Does Men's Involvement in Family Planning Threaten Women's Reproductive Rights?: A Case of Kurdish Rural-Urban Migrant Women in Turkey

Thursday, July 17, 2014: 10:30 AM
Room: Booth 54
Oral Presentation
Miki SUZUKI HIM , Sociology, Ondokuz Mayis University, Samsun, Turkey
Ayşe GÜNDÜZ HOşGÖR , Sociology, Middle East Technichal University, Ankara, Turkey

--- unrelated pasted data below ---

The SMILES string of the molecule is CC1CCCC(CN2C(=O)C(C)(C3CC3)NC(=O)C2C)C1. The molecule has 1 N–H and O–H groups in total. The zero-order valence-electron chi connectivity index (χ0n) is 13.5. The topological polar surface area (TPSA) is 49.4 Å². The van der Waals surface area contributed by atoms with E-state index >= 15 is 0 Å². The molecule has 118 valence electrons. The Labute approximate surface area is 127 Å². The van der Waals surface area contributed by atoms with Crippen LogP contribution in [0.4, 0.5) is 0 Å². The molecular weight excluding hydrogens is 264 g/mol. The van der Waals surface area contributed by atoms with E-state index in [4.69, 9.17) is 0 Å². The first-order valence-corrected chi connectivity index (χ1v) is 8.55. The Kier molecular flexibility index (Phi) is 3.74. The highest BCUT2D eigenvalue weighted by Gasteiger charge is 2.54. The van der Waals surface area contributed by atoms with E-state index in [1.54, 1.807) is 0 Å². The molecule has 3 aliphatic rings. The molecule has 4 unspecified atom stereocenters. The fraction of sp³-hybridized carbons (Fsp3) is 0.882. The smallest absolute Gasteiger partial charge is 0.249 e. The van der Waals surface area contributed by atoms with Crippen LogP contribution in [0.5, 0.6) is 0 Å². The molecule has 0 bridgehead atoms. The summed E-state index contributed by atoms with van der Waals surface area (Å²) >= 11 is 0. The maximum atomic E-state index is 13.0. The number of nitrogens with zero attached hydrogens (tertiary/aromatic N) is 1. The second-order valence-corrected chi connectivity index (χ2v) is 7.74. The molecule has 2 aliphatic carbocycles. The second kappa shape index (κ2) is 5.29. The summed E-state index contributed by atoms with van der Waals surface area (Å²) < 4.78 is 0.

This study discusses the issue of men’s involvement in birth control in Turkey. An argument is based on our research of Kurdish women’s experiences of contraceptive practices. Data were collected by in-depth interviews with forty women in a low-income rural-urban migrant neighbourhood in an East Anatolian city Van between February and July in 2008. In Turkey, fertility rate has declined to near-replacement levels in recent years yet the use of traditional method, that is, withdrawal continues to be among the highest in the world. Recent studies suggest men’s direct (practicing withdrawal or using condoms) and indirect (influencing women’s use and choice of contraceptive method) involvement in birth control. However, we do not know whether men’s involvement has positive or negative impacts on women’s empowerment. In the neighbourhood we studied, contraception was generally women’s responsibility yet they experienced difficulties in accessing and effectively using contraceptives because of their gender disadvantages. Nonetheless, there were a few women who were successful in birth control. They were not very different from the other women in terms of economic, educational and familial statuses yet their husbands were actively involved in birth control directly or indirectly. One of them, however, wanted more children but were using an intrauterine device because of the husband’s request. Meanwhile, many women considered that their husbands should take more responsibility in family planning because of their experiences of failing contraception and seeing those women who successfully limit their births with the help of their husbands. Based on our case study, this presentation discusses a paradox of men’s involvement in birth control and asks explorative questions that whether men’s involvement risks women’s reproductive rights or whether feminist politics should support men’s involvement for the sake of women’s health if women can practice birth control more effectively by men’s involvement.